Inteview by Varun Shetty in Hyderabad (April 16, 2019)


After rising rapidly to indispensable status with the Indian team, Bhuvneshwar Kumar has had a bit of a slowdown due to external factors. Injuries have struck him ahead of major tours recently, and bookending this phase are meagre returns in the slog overs of IPL matches. But the seamer, who was India’s top wicket-taker in the Champions Trophy in 2017, told ESPNcricinfo that the numbers don’t always tell the story, and that he is close to peak fitness. And, more importantly, the rhythm that has been so hard to find during a start-stop 12 months before the World Cup is coming back too.

You had a lot of downs in the past year. Having missed most of the action in England in 2018, how does it feel to finally be going back there?

I wouldn’t say it was down. It was up and down. Basically down because of the injuries.

Your career has been stop-start over the last year. How has the board handled that and how have you handled it, personally?

I would say thanks to BCCI and NCA (National Cricket Academy in Bengaluru). They weren’t rushing to send me back to the ground. They knew if I go back and get injured, it will be a longer period [of recovery]. So after England (2018 tour), I came back to the Asia Cup. I was pretty fit there, but since that [lower back] injury, I’ve been really taking care in terms of training and rehab. I’m not taking it for granted because I know if I get injured again, it’ll be a personal loss and also from the team’s perspective because of the set-up there right now.

Regarding your fitness, there will be at least nine matches at the World Cup plus at least seven more here in the IPL. Is that something you’ve thought of?

Not at the moment. But of course, it’s only the halfway stage of the IPL. If we go to the last phase of the tournament, we’ll see how the body goes. If everything goes well, there’s nothing to be worried about. If there’s a niggle or something like that, we can talk to the [Sunrisers] management. The franchise has been really kind to me and other players as well. They keep asking how we’re feeling because they know the World Cup is important for us as well.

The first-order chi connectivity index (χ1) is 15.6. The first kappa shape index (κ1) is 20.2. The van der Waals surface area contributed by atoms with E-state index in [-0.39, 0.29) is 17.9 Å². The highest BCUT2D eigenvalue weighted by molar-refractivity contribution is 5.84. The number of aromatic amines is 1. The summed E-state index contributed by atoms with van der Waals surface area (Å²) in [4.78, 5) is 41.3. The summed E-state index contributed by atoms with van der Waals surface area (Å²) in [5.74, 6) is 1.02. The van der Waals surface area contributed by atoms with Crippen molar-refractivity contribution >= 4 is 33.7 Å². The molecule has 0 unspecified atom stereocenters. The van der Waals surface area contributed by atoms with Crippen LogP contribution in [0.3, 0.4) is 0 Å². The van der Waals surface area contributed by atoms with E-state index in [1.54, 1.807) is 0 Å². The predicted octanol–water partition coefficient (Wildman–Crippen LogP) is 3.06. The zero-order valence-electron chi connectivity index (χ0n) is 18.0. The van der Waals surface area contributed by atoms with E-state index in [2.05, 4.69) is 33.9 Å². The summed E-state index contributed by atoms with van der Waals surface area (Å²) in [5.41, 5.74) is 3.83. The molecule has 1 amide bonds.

“The good thing is that when you talk to others or give them advice, there are things you also learn”

You have been that captain for a while at Sunrisers, while Kane Williamson was out with an injury. How has that been?

It’s been good. The good thing is that when you talk to others or give them advice, there are things you also learn. Sometimes you say something to a bowler and it strikes that this thing can work for you as well. In that way, it’s been good. Otherwise, there’s a good coach and mentor. They’re helping everyone out.

Is there anything about captaincy that you didn’t expect?

Not really different, but it’s been good for me in terms of experience and maturity. When you are in those shoes, you know how things work. When I go back to the Indian cricket team, I can look back at it that way that things are not easy for a captain or a coach. I’ll try to make things easy for them. Not ask too many questions. I can feel that.

Have you ever wondered about your decisions after a game?